Finally, plaintiffs allege that the fraud was so substantial that defendants' report of the overdrafts and other irregularities "would have resulted in Schick's immediate suspension and/or disbarment" before plaintiffs' made further investments or the funds were misappropriated. While sufficiently tenuous to fail to demonstrate proximate causation, we cannot say, taking the facts alleged in the complaint as true, that plaintiffs do not allege an injury fairly traceable to defendants' conduct.
Plaintiffs have not demonstrated that their injury was proximately caused "by a pattern of racketeering activity violating section 1962 or by individual RICO predicate acts." Hecht v. Commerce Clearing House, Inc., 897 F.2d 21, 23 (2d Cir. 1990); see also Sedima, S.P.R.L. v. Imrex Co., 473 U.S. 479, 497, 105 S.Ct. 3275, 87 L.Ed.2d 346 (1985) ("[T]he compensable injury necessarily is the harm caused by predicate acts sufficiently related to constitute a pattern, for the essence of the violation is the commission of those acts in connection with the conduct of an enterprise. . . . Any recoverable damages occurring by reason of a violation of § 1962(c) will flow from the commission of the predicate acts."); First Nationwide Bank v. Gelt Funding Corp., 27 F.3d 763, 769 (2d Cir. 1994) ("RICO provides a civil remedy only to those persons injured `by reason of' the defendant's predicate acts."). First, plaintiffs principally contend that their injuries were caused by defendants' violations of state reporting requirements. At worst, this offense qualifies as a breach of defendants' agreements with the Lawyer's Fund; it certainly does not qualify as a RICO predicate act under § 1961(1). Any injury caused by the failure to abide by the reporting agreements cannot form the basis for RICO standing.
Second, to the extent that plaintiffs' complaint can be read to allege that defendants engaged in a pattern of racketeering activity that led to the concealment of Schick's improper conduct from the Lawyer's Fund, the connection between the RICO violation and the injury alleged is too attenuated to satisfy the proximate cause requirement. "Central to the notion of proximate cause is the idea that a person is not liable to all those who may have been injured by his conduct, but only to those with respect to whom his acts were `a substantial factor in the sequence of responsible causation,' and whose injury was `reasonably foreseeable or anticipated as a natural consequence.'" First Nationwide Bank, 27 F.3d at 769 (quoting Hecht, 897 F.2d at 23-24); see also Laborers Local 17, 191 F.3d at 235-36. The racketeering activities alleged are not a substantial factor in the chain of causation that led to plaintiffs' losses. Nor were those losses a reasonably foreseeable consequence of that conduct.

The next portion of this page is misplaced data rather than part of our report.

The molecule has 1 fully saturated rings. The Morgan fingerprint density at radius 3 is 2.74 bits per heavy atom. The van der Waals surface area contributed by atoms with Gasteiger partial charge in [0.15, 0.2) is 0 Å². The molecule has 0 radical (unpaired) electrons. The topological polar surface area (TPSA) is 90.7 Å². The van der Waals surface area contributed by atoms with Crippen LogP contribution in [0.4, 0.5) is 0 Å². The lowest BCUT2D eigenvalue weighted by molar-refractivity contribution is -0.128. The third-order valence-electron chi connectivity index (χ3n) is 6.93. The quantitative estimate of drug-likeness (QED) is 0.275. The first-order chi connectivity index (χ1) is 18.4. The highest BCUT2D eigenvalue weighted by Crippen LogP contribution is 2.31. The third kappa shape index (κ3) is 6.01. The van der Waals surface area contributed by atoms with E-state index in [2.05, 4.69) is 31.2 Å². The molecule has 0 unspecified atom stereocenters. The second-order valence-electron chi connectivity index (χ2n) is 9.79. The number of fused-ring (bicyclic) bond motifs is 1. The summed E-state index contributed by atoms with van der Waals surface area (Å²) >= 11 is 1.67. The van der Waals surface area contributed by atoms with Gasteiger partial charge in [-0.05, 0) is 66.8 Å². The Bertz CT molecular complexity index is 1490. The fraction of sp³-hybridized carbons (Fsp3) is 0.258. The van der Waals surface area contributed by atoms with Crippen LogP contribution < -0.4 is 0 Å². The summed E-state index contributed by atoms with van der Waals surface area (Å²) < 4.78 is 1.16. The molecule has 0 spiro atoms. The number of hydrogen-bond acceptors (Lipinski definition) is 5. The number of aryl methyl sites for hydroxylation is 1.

This strained reading of the complaint presents its own problems, as plaintiffs have provided scant detail regarding the nature of these predicate acts of mail and wire fraud, and many of the predicate acts that have been described appear to bear no relation to the defendants' scheme to conceal Schick's bounced checks from the Lawyer's Fund.
"The mere recitation of the chain of causation alleged by the plaintiffs is perhaps the best explanation of why they do not have standing in this case." Newton v. Tyson Foods, Inc., 207 F.3d 444, 447 (8th Cir. 2000). In order to demonstrate some link between the RICO violations alleged and the loss of their investments, plaintiffs must show that, if the defendant banks had not committed the predicate acts of mail and wire fraud, (1) unspecified third parties would have become aware that there were insufficient funds in the escrow accounts to cover Schick's checks; (2) the Lawyer's Fund, in some fashion, would then have become aware of these bounced checks; (3) the DDC or DGC, upon receiving the report of dishonored checks from the Lawyer's Fund, would have recommended to the Appellate Division that Schick be suspended or disbarred; (4) the Appellate Division would have investigated Schick and adopted this recommendation almost "immediately" after Schick bounced these checks; and (5) plaintiffs would have been made aware of Schick's removal from the practice of law in time to halt further investments. Each of the assumptions upon which this theory rests is inherently speculative. See id. ("The alleged injuries . . . are far distant along the chain of causation from [defendants'] alleged wrongs and are too attenuated and removed from those wrongs to provide a basis for standing under RICO."). For example, it would be impossible to determine if and when the Appellate Division would have disciplined Schick. Thus, there is no rational way to allocate the damages that flow from the failure of the Appellate Division to act. Cf. Laborers Local 17, 191 F.3d at 239-40 (holding that a health plan's suit against tobacco companies for their actions against plan participants was not sufficiently direct to support RICO standing because the damages claims would be incredibly speculative and dependent on unpredictable intervening events such as the agency of individual smokers).